Edgard Varèse (1883-1965), a French-born composer, moved into a house on Sullivan Street in Greenwich Village with his wife Louise in 1925. He became an American citizen the following year. While he was alive, people strolling by the townhouse must have been struck by the frightful sounds emanating from the basement. The timbres and rhythms from strange and unearthly instruments seemed like something out of a horror movie. The composer was not unfamiliar with the genre. He played a bit role in the 1920 film version of Dr. Jekyll and Mr. Hyde, the one starring John Barrymore.
The music Varèse created challenged the existing paradigm of composition. "Organized sound," as he called it, grouped rhythms and timbres with others of similar qualities. He said he was not a musician but a "worker in rhythms, frequencies and intensities." In the 1910s he started exploring the idea of music made with electronic instruments, but many people found his ideas too unconventional. It took many years before his experiments were accepted. He designed his Poème Électronique (1958, link to documents and clip at Columbia University), made for the Brussels World's Fair, to be played through an array of 400 loud speakers as part of a large multi-media installation (directed by Le Corbusier).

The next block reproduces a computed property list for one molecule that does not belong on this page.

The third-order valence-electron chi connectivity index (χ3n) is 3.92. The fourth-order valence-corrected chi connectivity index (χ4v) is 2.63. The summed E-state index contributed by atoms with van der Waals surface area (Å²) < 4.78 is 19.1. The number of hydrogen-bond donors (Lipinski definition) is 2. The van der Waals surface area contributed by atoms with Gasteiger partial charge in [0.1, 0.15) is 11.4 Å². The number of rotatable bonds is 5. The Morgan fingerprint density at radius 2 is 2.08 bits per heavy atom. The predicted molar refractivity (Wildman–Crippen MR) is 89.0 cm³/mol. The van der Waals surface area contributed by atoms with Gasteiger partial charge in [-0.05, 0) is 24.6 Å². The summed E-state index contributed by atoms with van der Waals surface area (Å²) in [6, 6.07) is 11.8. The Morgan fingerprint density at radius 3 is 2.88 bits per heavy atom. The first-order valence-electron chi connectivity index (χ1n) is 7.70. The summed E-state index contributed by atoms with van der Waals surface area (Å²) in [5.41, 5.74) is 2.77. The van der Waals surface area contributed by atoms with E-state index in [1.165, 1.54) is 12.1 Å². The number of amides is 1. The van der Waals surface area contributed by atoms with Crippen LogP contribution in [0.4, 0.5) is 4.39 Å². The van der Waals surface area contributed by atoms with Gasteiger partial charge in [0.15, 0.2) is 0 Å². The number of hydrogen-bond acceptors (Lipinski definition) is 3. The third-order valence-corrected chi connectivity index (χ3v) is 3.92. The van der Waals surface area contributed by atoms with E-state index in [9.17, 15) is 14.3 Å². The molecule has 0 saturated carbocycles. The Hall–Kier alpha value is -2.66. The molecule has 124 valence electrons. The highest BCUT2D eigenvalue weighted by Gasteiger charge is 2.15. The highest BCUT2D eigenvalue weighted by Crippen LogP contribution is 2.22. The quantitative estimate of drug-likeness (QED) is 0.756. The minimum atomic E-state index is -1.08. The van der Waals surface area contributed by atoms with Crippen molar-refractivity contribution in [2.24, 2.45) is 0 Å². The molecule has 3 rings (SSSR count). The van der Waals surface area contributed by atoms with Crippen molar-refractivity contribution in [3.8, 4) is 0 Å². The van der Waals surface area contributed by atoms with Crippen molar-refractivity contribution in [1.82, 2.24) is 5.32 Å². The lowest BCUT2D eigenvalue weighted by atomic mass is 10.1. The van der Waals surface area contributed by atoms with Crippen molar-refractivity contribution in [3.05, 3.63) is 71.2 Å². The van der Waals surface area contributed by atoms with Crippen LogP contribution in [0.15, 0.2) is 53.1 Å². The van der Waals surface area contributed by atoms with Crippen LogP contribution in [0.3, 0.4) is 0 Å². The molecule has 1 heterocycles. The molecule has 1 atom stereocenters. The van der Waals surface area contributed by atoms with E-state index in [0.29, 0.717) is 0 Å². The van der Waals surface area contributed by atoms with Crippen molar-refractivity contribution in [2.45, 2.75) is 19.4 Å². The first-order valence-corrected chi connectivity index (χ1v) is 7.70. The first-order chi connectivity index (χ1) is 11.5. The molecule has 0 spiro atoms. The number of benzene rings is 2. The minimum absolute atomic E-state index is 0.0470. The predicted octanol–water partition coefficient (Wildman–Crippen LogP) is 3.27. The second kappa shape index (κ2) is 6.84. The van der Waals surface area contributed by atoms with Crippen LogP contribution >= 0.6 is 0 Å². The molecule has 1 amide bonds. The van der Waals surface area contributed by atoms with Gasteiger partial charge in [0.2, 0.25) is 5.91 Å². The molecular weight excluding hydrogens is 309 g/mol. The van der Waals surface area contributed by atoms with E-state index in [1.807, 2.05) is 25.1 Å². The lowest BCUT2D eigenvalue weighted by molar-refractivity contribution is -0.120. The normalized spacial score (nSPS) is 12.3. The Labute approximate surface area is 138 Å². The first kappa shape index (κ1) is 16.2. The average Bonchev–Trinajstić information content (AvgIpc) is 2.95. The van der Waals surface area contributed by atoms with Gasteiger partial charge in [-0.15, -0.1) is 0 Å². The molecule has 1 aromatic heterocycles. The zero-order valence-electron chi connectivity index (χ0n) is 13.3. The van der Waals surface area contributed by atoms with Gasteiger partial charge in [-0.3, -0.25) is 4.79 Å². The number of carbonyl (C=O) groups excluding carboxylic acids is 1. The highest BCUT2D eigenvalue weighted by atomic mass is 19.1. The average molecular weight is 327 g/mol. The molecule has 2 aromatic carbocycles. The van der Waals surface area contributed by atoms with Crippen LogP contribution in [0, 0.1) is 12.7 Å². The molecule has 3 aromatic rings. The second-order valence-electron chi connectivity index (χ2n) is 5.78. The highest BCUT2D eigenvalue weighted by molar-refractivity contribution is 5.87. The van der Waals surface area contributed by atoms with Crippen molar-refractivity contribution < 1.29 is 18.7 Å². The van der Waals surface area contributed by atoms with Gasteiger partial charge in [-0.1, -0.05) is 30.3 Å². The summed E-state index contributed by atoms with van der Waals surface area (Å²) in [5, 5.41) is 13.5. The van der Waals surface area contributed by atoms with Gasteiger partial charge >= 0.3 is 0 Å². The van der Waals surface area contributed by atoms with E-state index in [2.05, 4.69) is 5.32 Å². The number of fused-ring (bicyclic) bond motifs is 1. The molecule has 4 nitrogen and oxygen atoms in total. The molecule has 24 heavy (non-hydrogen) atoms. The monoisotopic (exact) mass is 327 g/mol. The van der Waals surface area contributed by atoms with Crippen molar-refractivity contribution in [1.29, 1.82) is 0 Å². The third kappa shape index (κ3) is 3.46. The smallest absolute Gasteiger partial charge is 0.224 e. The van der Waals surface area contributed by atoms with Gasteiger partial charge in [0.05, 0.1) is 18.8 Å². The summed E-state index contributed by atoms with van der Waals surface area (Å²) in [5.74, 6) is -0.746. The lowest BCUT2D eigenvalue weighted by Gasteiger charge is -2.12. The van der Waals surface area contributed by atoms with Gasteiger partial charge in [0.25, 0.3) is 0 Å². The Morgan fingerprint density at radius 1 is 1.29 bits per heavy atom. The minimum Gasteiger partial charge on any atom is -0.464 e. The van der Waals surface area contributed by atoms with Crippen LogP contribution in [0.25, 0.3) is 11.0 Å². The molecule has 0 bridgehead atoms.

Fans of Frank Zappa know of Varèse because Zappa idealized him and inspired his own course in avant-garde composition. See Zappa Wiki Jawaki link for Zappa's essay, "Edgard Varèse: The Idol of My Youth," originally published in Stereo Review, June 1971. In the essay Zappa explains how he always wanted to meet his idol at the composer's home in Greenwich Village, but the meeting never came to pass.
Varèse lived in the house on Sullivan Street until his death in 1965. His wife Louise lived there until 1987. According to her obituary in The New York Times, Louise was a translator of French literature, winning an award for her translation of Baudelaire's ''Paris Spleen.'' She also wrote a biography of her husband.
Image of the home of Edgard And Louise Varèse, 188 Sullivan Street, by Walking Off the Big Apple.